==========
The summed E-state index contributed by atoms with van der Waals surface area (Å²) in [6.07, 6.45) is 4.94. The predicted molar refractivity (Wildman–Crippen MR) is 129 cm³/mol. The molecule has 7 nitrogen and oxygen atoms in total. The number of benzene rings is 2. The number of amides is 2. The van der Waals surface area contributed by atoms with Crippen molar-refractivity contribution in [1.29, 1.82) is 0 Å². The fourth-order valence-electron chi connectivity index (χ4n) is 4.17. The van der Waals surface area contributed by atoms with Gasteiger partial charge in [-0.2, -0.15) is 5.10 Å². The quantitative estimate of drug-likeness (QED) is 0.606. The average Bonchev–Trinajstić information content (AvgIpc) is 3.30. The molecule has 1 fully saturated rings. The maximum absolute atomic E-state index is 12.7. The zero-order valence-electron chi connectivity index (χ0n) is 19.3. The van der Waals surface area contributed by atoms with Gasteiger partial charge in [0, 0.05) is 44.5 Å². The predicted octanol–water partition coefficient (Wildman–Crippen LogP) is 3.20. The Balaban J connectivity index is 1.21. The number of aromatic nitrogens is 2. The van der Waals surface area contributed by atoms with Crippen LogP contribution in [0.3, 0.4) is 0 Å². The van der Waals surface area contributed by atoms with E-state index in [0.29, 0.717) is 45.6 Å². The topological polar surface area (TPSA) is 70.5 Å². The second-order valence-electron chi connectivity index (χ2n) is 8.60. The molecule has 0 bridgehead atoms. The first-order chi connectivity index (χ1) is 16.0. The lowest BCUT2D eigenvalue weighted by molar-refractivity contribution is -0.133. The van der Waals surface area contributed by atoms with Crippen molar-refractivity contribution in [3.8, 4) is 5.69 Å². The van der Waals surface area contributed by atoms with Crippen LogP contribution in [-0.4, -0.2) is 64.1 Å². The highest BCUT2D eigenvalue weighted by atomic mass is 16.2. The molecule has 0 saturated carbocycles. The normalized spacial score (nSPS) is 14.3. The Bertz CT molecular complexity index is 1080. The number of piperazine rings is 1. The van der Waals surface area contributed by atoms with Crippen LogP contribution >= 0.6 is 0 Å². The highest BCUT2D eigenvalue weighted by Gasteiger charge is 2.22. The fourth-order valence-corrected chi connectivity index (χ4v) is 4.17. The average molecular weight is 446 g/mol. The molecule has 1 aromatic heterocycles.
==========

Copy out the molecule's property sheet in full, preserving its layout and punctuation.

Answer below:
The summed E-state index contributed by atoms with van der Waals surface area (Å²) in [6.07, 6.45) is 4.94. The predicted molar refractivity (Wildman–Crippen MR) is 129 cm³/mol. The molecule has 7 nitrogen and oxygen atoms in total. The number of benzene rings is 2. The number of amides is 2. The van der Waals surface area contributed by atoms with Crippen molar-refractivity contribution in [1.29, 1.82) is 0 Å². The fourth-order valence-electron chi connectivity index (χ4n) is 4.17. The van der Waals surface area contributed by atoms with Gasteiger partial charge in [-0.2, -0.15) is 5.10 Å². The quantitative estimate of drug-likeness (QED) is 0.606. The average Bonchev–Trinajstić information content (AvgIpc) is 3.30. The molecule has 1 fully saturated rings. The maximum absolute atomic E-state index is 12.7. The zero-order valence-electron chi connectivity index (χ0n) is 19.3. The van der Waals surface area contributed by atoms with Gasteiger partial charge in [0, 0.05) is 44.5 Å². The predicted octanol–water partition coefficient (Wildman–Crippen LogP) is 3.20. The Balaban J connectivity index is 1.21. The number of aromatic nitrogens is 2. The van der Waals surface area contributed by atoms with Crippen LogP contribution in [0.3, 0.4) is 0 Å². The van der Waals surface area contributed by atoms with E-state index in [0.29, 0.717) is 45.6 Å². The topological polar surface area (TPSA) is 70.5 Å². The second-order valence-electron chi connectivity index (χ2n) is 8.60. The molecule has 0 bridgehead atoms. The first-order chi connectivity index (χ1) is 16.0. The lowest BCUT2D eigenvalue weighted by molar-refractivity contribution is -0.133. The van der Waals surface area contributed by atoms with Crippen molar-refractivity contribution in [3.8, 4) is 5.69 Å². The van der Waals surface area contributed by atoms with Crippen LogP contribution in [-0.4, -0.2) is 64.1 Å². The highest BCUT2D eigenvalue weighted by atomic mass is 16.2. The molecule has 0 saturated carbocycles. The normalized spacial score (nSPS) is 14.3. The Bertz CT molecular complexity index is 1080. The number of piperazine rings is 1. The van der Waals surface area contributed by atoms with Crippen LogP contribution >= 0.6 is 0 Å². The highest BCUT2D eigenvalue weighted by Gasteiger charge is 2.22. The fourth-order valence-corrected chi connectivity index (χ4v) is 4.17. The average molecular weight is 446 g/mol. The molecule has 1 aromatic heterocycles.